Maharashtra Chief Minister Vilasrao Deshmukh, who was sworn-in on Monday, has come a long way from being the sarpanch of a village to holding the reins of the state government.
This is the second innings for the 59-year-old Congressman, hailing from the backward region of Marathwada. Known for his administrative acumen and long experience in the state legislature, he had earlier occupied the post of chief minister in 1999 but had to step down in January 2003 following directives from the party high command.
A graduate in law, Deshmukh started his political career as sarpanch of his native village Babhalgaon in Latur district before he progressed to the legislative assembly in 1982. He was a trusted aide of former Union home minister late Shankarrao Chavan and was also once close to Union Home Minister Shivraj Patil.
As a member of the state cabinet, Deshmukh held several key portfolios like revenue, cooperation, agriculture, home, industries and education in earlier state ministries.
A known Sharad Pawar-baiter, Deshmukh tasted electoral defeat in the 1995 assembly polls from his home constituency Latur. Janata Dal candidate Shivajirao Patil Kavhekar defeated him by over 30,000 votes.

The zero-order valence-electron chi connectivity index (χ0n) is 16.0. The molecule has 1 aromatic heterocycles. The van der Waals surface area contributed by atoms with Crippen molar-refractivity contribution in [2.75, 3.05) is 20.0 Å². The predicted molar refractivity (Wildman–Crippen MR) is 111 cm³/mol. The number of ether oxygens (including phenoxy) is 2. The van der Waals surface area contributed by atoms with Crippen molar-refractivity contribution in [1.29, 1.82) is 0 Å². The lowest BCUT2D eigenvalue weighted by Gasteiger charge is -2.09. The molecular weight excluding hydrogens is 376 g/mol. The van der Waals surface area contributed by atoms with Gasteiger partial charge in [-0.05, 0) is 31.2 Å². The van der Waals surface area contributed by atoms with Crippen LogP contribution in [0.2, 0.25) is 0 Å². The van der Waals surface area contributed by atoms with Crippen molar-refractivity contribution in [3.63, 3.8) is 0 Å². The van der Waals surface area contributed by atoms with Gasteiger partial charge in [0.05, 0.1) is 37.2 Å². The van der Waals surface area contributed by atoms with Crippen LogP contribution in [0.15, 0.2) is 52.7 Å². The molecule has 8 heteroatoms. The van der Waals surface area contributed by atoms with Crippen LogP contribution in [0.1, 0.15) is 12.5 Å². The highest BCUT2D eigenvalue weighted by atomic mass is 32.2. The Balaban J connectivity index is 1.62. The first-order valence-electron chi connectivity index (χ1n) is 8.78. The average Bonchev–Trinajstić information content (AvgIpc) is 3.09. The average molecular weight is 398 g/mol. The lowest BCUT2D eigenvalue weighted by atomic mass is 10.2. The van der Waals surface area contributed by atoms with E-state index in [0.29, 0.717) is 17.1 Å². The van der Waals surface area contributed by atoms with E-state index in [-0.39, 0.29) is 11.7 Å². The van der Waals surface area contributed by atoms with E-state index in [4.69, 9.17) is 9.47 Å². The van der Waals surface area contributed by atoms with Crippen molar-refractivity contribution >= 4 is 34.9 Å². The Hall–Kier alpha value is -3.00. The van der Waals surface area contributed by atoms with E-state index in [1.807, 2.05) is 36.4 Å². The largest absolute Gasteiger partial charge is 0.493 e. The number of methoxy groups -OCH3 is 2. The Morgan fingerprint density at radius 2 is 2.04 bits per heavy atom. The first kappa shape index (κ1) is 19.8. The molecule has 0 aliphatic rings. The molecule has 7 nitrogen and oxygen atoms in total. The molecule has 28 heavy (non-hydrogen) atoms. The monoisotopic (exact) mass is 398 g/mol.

However, in 1999, he got elected by a record margin and was chosen as chief minister when the Congress entered into an alliance with the NCP and formed the Democratic Front.
His tenure as chief minister was marked by the Shiv Sena-Bharatiya Janata Party's attempts to poach independent legislators supporting the DF and bringing the government almost to the brink of collapse.
His critics accused the chief minister of neglecting the interests of the DF alliance and those of party MLAs as regards development work in their constituencies. They also charged him with using the top post to further the acting career of his son Ritesh.
After being removed from the post in January 1993 to make way for Sushilkumar Shinde, Deshmukh was appointed as the AICC observer for the Gujarat, Chhattisgarh and Karnataka assembly polls.
Meanwhile, he was determined to stage a comeback. His opportunity came when the NCP demanded the chief minister's post after the assembly polls.
Deshmukh and his supporters succeeded in convincing the party high command that the NCP -- with more ministerial berths in its kitty -- was likely to assert itself in the next five years and therefore the Congress needed a leader who could keep the NCP's aspirations under check.
The selection of state NCP unit chief R R Patil as the new deputy chief minister further strengthened his argument and influenced a large number of Congress legislators to seek a strong leader, paving way for Deshmukh's return.